Poor 1L Grades? Consider Walking Away. Now.

If you are a 1L, you are probably waiting impatiently for your first semester grades. If they are poor, and you are attending a non-prestige law school, you should seriously consider getting out of a losing game, now.

There is plenty of “hey, you can make a comeback from poor grades” advice out there, all of it worth reading, if you already know that you simply must get a law degree or you will be throwing away your dream of practicing law. If you cannot imagine yourself not becoming a lawyer, keep on stepping up to the plate. And good luck.

A Numbers Game Most People Lose

But maybe you went to law school because you didn’t quite know what else to do, or because you thought it was a path to financial security, or because you loved Legally Blonde, or whatever. Whatever your reasons for being in law school, you might get your grades back and find yourself freaking out. That’s when you should calm down and reassess whether you should continue in law school.

The real question is this: do you want to be a hundred thousand dollars (or more) in debt and not be able to find a law job? Yes, you can give yourself a better shot at it than others. You can hang out a shingle. But do you really want to? As Sam Glover pointed out, way too many new lawyers are doing that when they just don’t have the drive to be successful at it.

Just as 90 out of every 100 of your law school classmates will not be in the top 10 percent of your class, many, many members of your class will not find law jobs. Poor grades at a non-prestige law school make finding a job that much tougher. And your legal education will not get you a shot at many non-law jobs that will pay enough to cover your loans in addition to other expenses. That’s just a fact—you will be “underqualified” for law jobs because of your grades and school, but a law degree isn’t really worth much to employers not looking to hire a lawyer. Most potential employers will suspect that if they do hire you, you will always be looking for a law job.

Smart Law Students Do the Math

Yes, you worked hard first semester. You don’t want to disappoint your family or significant other. Yes, grades don’t measure the ability to be a good lawyer. Yes, lots of successful lawyers didn’t get top grades. And, yes, if you decide to walk away now you will be in the hole for a semester of tuition, room, board, etc. That’s a lot better than being in the hole for a six figure sum that is not dischargeable in bankruptcy. A debt that large that you cannot (or struggle desperately to) pay off can cripple your financial future and make it impossible for you to buy a home, raise a family, or even retire some day. Call it the the dark side of the power of compounding interest.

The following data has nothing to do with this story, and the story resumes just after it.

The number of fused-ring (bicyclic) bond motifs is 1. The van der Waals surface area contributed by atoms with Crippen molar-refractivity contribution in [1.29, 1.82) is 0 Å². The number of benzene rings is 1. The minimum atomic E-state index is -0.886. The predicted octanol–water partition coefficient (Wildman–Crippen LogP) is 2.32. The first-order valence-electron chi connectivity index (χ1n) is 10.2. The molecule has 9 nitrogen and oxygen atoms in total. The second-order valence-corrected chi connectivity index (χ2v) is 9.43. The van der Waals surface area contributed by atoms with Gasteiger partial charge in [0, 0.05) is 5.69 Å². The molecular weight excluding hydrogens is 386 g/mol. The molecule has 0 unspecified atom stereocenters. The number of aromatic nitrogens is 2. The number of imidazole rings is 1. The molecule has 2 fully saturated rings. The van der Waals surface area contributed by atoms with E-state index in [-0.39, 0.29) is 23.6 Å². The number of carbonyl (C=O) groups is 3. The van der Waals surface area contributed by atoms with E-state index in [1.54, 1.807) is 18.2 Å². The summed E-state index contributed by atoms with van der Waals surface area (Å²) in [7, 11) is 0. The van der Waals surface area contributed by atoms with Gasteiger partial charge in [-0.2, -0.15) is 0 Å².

The toughest question is about your level of commitment to doing work that only lawyers can do. Here’s part of a very wise comment from Eric Cooperstein in response to Randall Ryder’s post on overcoming poor grades:

I don’t think someone has to “hate” law school to decide to stop going. The day-to-day practice of law may not bear very much resemblance to law school, but if you find you don’t enjoy reading cases, picking them apart, or writing about them, then you really have to think about whether you have sufficient passion about the law to overcome the struggle of earning an income sufficient to repay the $100k+ in debt that you’ve incurred.

So seriously consider withdrawing from school. Check with your school—the law school I attended allows withdrawal “without notation on record or financial penalty” until January 30. Your school might not send out grades until it’s too late for penalty-free withdrawal.

Even if all you’ve learned in law school so far is that you hate studying law, that’s a positive, if you realize that you don’t want to continue. (This may be true even if you got good grades.) Leave school. Go pursue something you love. But start thinking about this, now. Before it’s too late.

(photo: Shutterstock)

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  • Seth D. Schraier

    This article is right on the money in some regards, but I disagree with the overall message.

    I graduated from a Tier 3 law school, and my first semester grades put me in the bottom 30%of my class. I started at a small firm right out of law school, but left to move back down to New York City. For a long time I couldn’t land a job in a law school, and wound up bartending full time at Cipriani Wall Street. The whole time I was bartending I would apply to lawyer job postings without any luck. And so, partially due to necessity but also because I still ultimately wanted to be a practicing lawyer, I opened my own firm.

    Since doing so, I have discovered how rewarding it is, and ultimately how much easier it is than I originally imagined to run my own firm. To put things in perspective, when I first joined Lawyerist and the LAB, back in August, I had one client and was still bartending full time. And now? I have more than 25 retained clients, and had so many clients by October I was able to quit bartending. That’s a 25x increase in clients in 4 months.